It’s not that it’s necessary to overclock the GTX 560M–it will run any current game at reasonable quality settings at its regular clock speed. On the other hand overclocking is fun. That said, we will put in the usual disclaimer here that what you do to your own computer is at your own risk. This article is for entertainment purposes only.
In the last couple of years, Intel has put a damper on the CPU overclocking game by including their own “Turbo Boost” feature that overclocks the CPU on demand. This is quite boring, but it sort of makes sense for laptops–particularly when they are running on battery power. The same is not true for graphics cards of any variety or brand—you can (for the most part) overclock both NVIDIA and AMD cards unless they are locked in the BIOS.
We just published a review of the ASUS G53SX, which is equipped with the GTX 560M as well as an excellent (and heavy) cooling solution, but somewhat unfortunately it is the 2GB version so it only has a 128-bit memory bus. Nevertheless, it has higher stock clock speeds and probably a better overclocking potential than its predecessor the GTX 460M thanks to some power optimizations in the chip.
So, before our G53SX review was halfway through, we had already found (or at least thought we found) the sweet spot for the core, shader and memory clocks of our 128-bit GTX 560M at the following:
- 920MHz for the GPU core (original clock 775MHz)
- Shaders 1840MHz (1550MHz) and the memory
- 1600MHz (1250Mhz)
As it turns out it wasn’t as easy s expected. The thing would run perfectly at these very high clocks (courtesy of MSI Afterburner) in most games and benchmarks; Furmark was stable at 92 degrees C (an uncomfortably high temperature, but Furmark is notorious for this) but it was failing in other benchmarks—most notably 3DMark 11. It could run 3DMark Vantage or Furmark in a loop for hours, but in the second scene of 3DMark 11 it would crash without exception.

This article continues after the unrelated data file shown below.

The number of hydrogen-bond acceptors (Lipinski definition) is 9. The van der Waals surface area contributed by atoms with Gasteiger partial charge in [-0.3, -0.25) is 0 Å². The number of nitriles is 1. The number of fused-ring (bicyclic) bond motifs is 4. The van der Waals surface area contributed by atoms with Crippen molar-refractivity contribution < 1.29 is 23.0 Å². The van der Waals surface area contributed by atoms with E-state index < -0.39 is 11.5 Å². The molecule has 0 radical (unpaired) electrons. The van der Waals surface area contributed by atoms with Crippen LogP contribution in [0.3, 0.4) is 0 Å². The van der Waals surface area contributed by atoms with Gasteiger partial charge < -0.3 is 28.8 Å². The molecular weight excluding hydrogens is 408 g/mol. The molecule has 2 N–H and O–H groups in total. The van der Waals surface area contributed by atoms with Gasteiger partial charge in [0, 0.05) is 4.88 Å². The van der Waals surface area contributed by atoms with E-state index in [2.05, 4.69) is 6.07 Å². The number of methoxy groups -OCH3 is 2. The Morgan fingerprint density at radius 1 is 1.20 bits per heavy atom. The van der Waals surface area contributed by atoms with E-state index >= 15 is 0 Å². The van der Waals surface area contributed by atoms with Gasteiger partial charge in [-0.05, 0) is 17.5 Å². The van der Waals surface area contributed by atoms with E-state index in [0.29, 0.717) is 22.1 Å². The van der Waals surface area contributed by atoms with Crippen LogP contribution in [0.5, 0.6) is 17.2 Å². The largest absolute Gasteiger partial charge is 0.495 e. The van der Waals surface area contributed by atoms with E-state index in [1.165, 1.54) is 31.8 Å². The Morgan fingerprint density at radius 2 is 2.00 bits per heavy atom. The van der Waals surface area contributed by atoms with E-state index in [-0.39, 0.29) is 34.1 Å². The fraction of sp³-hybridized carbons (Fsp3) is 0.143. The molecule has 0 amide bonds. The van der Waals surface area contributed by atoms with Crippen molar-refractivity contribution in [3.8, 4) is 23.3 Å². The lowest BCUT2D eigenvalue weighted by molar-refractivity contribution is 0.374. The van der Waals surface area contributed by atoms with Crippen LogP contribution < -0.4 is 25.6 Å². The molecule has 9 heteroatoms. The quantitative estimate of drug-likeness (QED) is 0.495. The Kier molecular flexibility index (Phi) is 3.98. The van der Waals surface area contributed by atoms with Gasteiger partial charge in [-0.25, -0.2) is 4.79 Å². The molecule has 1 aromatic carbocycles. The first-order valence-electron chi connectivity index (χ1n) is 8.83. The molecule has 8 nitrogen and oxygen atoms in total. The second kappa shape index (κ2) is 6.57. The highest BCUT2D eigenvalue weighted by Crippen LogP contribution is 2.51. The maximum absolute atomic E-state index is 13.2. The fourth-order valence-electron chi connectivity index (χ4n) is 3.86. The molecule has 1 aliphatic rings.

These crashes should have nothing to do with temperature—these chips can take high temperatures without any (short-term) adverse effects, so more likely the voltage was too low or the driver was unable to handle whatever the particular challenge was. Turning the memory knob back down to 1550 MHz solved the “problem” and even the troublesome 3DMark 11 would finish without issue.
For the record, the 3DMark 11 score of P2559 is higher than any benchmark we’ve seen so far with the GTX 560M–overclocked or not. The 3D Mark Vantage score is as follows:
In other words there might be some arguments in favor of overclocking the 128-bit GTX 560M, and it could more than even out the differences between this one and the 1.5GB/3GB models with a (triple channel) 192-bit memory bus.On the other hand, the results depend on the individual chips, so saying that “results may vary” is an understatement. Nevertheless, a 10,000+ PCMark Vantage score almost puts this one on par with the much more powerful GTX 570M (although you can of course overclock that one as well).
In 3DMark 06, the result went up from 13,724 to 14,935–a smaller improvement in DX9 as indicated by the review. It seems that the real gains are to be had in DX10 and DX11. The reason is perhaps that the driver support has been improved in the more recent benchmarks compared to the aging, but still relevant, 3DMark 06.
Just to repeat the obvious: this is not necessary. The standard clocks are good enough for any game on the market, but it’s interesting to know that even the 128-bit GTX 560M has quite a bit of room for overclocking.